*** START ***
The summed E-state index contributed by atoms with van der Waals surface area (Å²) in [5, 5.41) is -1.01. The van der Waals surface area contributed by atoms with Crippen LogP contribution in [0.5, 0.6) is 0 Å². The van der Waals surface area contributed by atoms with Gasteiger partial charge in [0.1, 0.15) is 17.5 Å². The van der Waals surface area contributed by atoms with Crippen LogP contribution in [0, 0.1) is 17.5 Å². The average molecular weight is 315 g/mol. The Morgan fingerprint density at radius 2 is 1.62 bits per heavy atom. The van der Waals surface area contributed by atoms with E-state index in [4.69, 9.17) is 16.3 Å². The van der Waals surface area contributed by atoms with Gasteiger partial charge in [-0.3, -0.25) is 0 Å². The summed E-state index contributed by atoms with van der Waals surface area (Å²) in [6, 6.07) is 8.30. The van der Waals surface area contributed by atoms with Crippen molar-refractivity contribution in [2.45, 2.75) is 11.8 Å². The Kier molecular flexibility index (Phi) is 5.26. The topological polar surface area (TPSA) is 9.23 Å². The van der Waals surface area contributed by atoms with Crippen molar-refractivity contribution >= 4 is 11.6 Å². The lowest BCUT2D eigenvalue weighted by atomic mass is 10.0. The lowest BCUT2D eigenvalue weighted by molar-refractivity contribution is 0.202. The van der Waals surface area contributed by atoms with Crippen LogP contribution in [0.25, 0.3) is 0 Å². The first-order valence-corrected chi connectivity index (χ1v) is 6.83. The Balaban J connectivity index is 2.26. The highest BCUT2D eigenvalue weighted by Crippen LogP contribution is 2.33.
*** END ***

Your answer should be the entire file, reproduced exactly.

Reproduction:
The summed E-state index contributed by atoms with van der Waals surface area (Å²) in [5, 5.41) is -1.01. The van der Waals surface area contributed by atoms with Crippen LogP contribution in [0.5, 0.6) is 0 Å². The van der Waals surface area contributed by atoms with Gasteiger partial charge in [0.1, 0.15) is 17.5 Å². The van der Waals surface area contributed by atoms with Crippen LogP contribution in [0, 0.1) is 17.5 Å². The average molecular weight is 315 g/mol. The Morgan fingerprint density at radius 2 is 1.62 bits per heavy atom. The van der Waals surface area contributed by atoms with E-state index in [4.69, 9.17) is 16.3 Å². The van der Waals surface area contributed by atoms with Gasteiger partial charge in [-0.3, -0.25) is 0 Å². The summed E-state index contributed by atoms with van der Waals surface area (Å²) in [6, 6.07) is 8.30. The van der Waals surface area contributed by atoms with Crippen molar-refractivity contribution in [2.45, 2.75) is 11.8 Å². The Kier molecular flexibility index (Phi) is 5.26. The topological polar surface area (TPSA) is 9.23 Å². The van der Waals surface area contributed by atoms with Crippen molar-refractivity contribution >= 4 is 11.6 Å². The lowest BCUT2D eigenvalue weighted by atomic mass is 10.0. The lowest BCUT2D eigenvalue weighted by molar-refractivity contribution is 0.202. The van der Waals surface area contributed by atoms with Crippen LogP contribution in [0.25, 0.3) is 0 Å². The first-order valence-corrected chi connectivity index (χ1v) is 6.83. The Balaban J connectivity index is 2.26. The highest BCUT2D eigenvalue weighted by Crippen LogP contribution is 2.33.